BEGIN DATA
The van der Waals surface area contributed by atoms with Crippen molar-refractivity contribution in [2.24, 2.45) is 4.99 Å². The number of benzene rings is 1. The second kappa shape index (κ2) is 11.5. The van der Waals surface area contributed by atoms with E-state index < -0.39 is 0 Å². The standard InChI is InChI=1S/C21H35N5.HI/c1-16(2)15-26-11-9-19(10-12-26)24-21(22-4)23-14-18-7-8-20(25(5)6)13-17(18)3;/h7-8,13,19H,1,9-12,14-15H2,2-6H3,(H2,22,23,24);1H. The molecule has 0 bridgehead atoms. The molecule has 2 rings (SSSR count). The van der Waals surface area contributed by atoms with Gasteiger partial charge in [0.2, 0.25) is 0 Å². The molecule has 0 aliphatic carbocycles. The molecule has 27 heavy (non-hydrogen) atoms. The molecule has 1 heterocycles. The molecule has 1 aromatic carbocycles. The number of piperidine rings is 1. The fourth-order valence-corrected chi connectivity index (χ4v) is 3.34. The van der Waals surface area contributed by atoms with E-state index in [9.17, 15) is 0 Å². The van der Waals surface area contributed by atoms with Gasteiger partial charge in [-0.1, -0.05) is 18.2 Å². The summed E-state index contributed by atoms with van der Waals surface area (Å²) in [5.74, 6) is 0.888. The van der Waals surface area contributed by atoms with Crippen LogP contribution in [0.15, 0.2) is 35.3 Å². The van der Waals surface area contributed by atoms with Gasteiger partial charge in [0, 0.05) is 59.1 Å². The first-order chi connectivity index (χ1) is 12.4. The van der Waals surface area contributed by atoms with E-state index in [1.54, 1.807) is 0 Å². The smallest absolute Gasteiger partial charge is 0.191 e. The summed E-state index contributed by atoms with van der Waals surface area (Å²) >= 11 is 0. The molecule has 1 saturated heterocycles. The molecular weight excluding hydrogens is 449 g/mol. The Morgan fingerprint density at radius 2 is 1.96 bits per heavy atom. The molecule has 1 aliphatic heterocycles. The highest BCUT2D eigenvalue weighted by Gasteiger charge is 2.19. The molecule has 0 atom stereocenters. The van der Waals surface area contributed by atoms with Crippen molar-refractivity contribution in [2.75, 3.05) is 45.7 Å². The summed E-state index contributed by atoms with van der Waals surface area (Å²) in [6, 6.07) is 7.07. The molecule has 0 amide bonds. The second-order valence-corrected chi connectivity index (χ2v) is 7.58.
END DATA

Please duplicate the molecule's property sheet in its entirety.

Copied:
The van der Waals surface area contributed by atoms with Crippen molar-refractivity contribution in [2.24, 2.45) is 4.99 Å². The number of benzene rings is 1. The second kappa shape index (κ2) is 11.5. The van der Waals surface area contributed by atoms with E-state index < -0.39 is 0 Å². The standard InChI is InChI=1S/C21H35N5.HI/c1-16(2)15-26-11-9-19(10-12-26)24-21(22-4)23-14-18-7-8-20(25(5)6)13-17(18)3;/h7-8,13,19H,1,9-12,14-15H2,2-6H3,(H2,22,23,24);1H. The molecule has 0 bridgehead atoms. The molecule has 2 rings (SSSR count). The van der Waals surface area contributed by atoms with Gasteiger partial charge in [0.2, 0.25) is 0 Å². The molecule has 0 aliphatic carbocycles. The molecule has 27 heavy (non-hydrogen) atoms. The molecule has 1 heterocycles. The molecule has 1 aromatic carbocycles. The number of piperidine rings is 1. The fourth-order valence-corrected chi connectivity index (χ4v) is 3.34. The van der Waals surface area contributed by atoms with E-state index in [9.17, 15) is 0 Å². The van der Waals surface area contributed by atoms with Gasteiger partial charge in [-0.1, -0.05) is 18.2 Å². The summed E-state index contributed by atoms with van der Waals surface area (Å²) in [5.74, 6) is 0.888. The van der Waals surface area contributed by atoms with Crippen LogP contribution in [0.15, 0.2) is 35.3 Å². The van der Waals surface area contributed by atoms with Gasteiger partial charge in [0, 0.05) is 59.1 Å². The first-order chi connectivity index (χ1) is 12.4. The van der Waals surface area contributed by atoms with E-state index in [1.54, 1.807) is 0 Å². The smallest absolute Gasteiger partial charge is 0.191 e. The summed E-state index contributed by atoms with van der Waals surface area (Å²) >= 11 is 0. The molecule has 1 saturated heterocycles. The molecular weight excluding hydrogens is 449 g/mol. The Morgan fingerprint density at radius 2 is 1.96 bits per heavy atom. The molecule has 1 aliphatic heterocycles. The highest BCUT2D eigenvalue weighted by Gasteiger charge is 2.19. The molecule has 0 atom stereocenters. The van der Waals surface area contributed by atoms with Crippen molar-refractivity contribution in [2.75, 3.05) is 45.7 Å². The summed E-state index contributed by atoms with van der Waals surface area (Å²) in [6, 6.07) is 7.07. The molecule has 0 amide bonds. The second-order valence-corrected chi connectivity index (χ2v) is 7.58.